Guatemala is in the news a lot today. Migration is one of the hottest political issues in the world and the small Central American country has become one of the most relevant players. In 2011, less than 25,000 Guatemalans were apprehended by U.S. Border Patrol as they tried to cross into the U.S. (compared to nearly 300,000 from Mexico in the same year). Today, almost as many Guatemalans are pushing north as Mexicans.
There are many theories about why so many Central Americans continue to risk their lives to enter the United States. On the surface, the Trump administration seems harder on migrants than Obama’s was. So why are more people risking the trip? For Guatemala, the answer is complicated but one simple force is at the core of it all – the climate of the country has changed dramatically over the past decade. Like in neighboring El Salvador and Honduras, a warmer, drier climate has emerged in Guatemala.
For thousands of years, Guatemala, southern Mexico, Honduras, and El Salvador were tremendous places to be human. Known as the Heart of the Mayan World, Guatemala, in particular, was an idyllic homeland. Though we are still learning about the heights their civilization reached, it’s safe to say that at their peak, the Mayans were ahead of their time. Fertile land and a relatively steady year-round climate made it easy for Mayans to establish an incredible network of large cities and towns. Corn was the foundation of it all.
Even as recently as the early 2000s, corn and other staple crops were easy to grow in Guatemala. Farmers could survive on subsistence practices. Starting a decade ago, things began to change.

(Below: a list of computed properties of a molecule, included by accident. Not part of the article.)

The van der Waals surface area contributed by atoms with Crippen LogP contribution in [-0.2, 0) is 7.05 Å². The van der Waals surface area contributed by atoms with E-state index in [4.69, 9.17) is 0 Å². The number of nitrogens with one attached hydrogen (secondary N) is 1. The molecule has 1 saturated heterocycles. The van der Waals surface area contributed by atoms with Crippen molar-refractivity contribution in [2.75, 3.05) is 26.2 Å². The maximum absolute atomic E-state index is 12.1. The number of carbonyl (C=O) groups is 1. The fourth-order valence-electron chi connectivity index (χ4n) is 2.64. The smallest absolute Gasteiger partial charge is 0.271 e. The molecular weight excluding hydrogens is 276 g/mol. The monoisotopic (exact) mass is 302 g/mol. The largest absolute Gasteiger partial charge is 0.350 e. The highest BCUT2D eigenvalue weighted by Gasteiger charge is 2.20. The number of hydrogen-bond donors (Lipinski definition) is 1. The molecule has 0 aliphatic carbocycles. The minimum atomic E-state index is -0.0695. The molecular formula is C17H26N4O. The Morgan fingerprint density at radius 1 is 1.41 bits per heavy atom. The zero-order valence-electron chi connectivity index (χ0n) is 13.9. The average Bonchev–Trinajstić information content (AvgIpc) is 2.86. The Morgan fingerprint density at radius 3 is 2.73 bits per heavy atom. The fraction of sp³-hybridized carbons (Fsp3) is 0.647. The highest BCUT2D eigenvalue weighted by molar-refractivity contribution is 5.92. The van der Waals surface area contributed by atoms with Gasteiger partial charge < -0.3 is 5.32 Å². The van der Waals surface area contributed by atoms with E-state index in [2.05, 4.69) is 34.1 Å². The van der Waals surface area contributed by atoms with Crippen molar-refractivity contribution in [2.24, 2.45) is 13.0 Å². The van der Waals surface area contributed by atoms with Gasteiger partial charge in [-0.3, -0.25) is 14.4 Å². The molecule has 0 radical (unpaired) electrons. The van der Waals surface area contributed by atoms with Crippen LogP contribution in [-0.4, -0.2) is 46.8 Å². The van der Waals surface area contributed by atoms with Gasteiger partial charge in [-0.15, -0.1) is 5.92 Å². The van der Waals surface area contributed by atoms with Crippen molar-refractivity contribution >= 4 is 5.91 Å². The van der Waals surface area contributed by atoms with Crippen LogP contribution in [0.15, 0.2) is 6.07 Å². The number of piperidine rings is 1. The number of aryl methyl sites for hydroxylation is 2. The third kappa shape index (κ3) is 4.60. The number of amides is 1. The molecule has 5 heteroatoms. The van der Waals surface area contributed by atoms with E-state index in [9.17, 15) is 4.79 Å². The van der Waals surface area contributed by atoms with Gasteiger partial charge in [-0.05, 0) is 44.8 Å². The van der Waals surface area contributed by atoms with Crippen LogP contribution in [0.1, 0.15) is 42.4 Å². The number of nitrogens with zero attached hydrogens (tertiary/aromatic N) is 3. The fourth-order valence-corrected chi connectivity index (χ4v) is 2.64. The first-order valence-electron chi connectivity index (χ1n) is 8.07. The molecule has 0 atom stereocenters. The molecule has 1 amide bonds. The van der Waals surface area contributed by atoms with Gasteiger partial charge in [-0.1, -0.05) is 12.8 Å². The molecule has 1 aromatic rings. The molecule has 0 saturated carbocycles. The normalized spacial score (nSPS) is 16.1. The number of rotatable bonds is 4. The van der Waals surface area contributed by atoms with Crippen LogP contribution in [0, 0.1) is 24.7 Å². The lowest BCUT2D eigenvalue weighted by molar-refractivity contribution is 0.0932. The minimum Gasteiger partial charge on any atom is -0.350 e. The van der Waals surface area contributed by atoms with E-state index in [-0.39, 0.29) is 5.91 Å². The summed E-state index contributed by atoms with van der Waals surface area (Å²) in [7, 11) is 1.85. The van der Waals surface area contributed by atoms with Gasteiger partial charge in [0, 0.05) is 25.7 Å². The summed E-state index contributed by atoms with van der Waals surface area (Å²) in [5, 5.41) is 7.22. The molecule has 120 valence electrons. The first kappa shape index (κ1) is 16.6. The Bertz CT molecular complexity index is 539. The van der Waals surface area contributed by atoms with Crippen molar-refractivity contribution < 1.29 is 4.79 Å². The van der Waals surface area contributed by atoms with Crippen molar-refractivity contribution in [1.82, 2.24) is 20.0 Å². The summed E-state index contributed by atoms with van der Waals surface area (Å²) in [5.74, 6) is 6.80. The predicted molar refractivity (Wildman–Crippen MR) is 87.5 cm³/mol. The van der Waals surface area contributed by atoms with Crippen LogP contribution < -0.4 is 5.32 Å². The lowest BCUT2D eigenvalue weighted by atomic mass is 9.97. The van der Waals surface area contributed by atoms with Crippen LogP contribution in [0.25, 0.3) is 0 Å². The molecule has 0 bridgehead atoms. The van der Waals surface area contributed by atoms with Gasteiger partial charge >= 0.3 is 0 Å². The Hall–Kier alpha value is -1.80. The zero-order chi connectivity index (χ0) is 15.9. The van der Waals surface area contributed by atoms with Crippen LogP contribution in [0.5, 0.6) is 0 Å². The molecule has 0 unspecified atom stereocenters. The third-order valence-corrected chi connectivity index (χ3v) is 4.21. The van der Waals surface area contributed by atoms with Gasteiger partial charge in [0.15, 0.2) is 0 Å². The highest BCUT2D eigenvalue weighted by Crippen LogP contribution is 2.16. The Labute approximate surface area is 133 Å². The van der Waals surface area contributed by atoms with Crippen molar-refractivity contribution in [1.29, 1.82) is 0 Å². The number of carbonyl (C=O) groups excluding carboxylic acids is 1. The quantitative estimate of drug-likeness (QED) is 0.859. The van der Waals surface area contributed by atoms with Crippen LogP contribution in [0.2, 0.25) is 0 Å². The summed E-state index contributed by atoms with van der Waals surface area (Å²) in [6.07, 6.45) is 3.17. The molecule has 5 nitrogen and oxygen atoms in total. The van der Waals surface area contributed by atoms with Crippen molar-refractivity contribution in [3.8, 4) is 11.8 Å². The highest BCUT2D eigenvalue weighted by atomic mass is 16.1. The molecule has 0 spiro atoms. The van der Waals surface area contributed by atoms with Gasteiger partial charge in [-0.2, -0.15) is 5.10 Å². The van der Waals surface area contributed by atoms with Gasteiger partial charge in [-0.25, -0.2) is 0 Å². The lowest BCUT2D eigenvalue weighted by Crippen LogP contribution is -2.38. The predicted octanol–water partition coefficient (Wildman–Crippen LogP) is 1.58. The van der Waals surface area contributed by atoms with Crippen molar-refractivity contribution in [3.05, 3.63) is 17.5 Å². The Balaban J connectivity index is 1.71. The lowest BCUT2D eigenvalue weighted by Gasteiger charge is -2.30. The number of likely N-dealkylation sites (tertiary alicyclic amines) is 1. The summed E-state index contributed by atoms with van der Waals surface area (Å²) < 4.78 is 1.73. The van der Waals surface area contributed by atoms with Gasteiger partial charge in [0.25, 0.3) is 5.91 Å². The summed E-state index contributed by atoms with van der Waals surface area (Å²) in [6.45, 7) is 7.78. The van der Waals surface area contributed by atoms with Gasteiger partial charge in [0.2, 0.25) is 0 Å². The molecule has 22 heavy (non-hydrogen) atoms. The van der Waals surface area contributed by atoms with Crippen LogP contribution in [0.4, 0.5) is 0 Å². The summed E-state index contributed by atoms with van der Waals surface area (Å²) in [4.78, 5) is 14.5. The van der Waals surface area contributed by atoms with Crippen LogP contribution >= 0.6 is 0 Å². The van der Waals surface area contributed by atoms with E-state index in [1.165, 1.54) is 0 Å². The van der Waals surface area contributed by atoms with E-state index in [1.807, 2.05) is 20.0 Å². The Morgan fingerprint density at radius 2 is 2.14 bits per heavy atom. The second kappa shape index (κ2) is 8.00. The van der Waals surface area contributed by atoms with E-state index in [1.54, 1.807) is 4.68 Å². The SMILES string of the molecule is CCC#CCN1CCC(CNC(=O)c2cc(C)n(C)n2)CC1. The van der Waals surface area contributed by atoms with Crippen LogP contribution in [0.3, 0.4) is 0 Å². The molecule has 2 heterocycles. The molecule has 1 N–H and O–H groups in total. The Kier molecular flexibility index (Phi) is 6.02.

Today, drought continues to plague Guatemala. In a country nicknamed the land of eternal springtime, spring hasn’t been the same for a while. Entire fields rot or die all the time, especially after a short period of rain sparks growth and increased planting. Things dry up fast.
- Subsistence farming has been a staple of human civilization since we began to settle in villages instead of roaming as nomads. It requires intense local knowledge and advanced planning. To survive on what you grow, you need to be a master of growing. The margins are really thin. As the world has changed and technology and money-based economies have infiltrated all of our lives, these margins have become more and more important. In order to live in our society, subsistence farmers rely on the food they grow to feed themselves AND to earn what little money they can to pay for school, electricity, communication, transportation, etc. Farmers’ money and yield are drained in more and more ways.
- Subsistence farmers are skilled laborers but their skills have limited value in today’s globalized economy. Most farmers are masters of their land and have knowledge that has been amassed in their family for generations. Watching a successful farming family manage their land is a humbling experience. But those same skills have little value outside of the family farm. At best, most farmers can sell their cash crops and work as laborers on other farms when they can spare the time. Life is good when conditions are right but things can change quickly and there is little opportunity to adapt.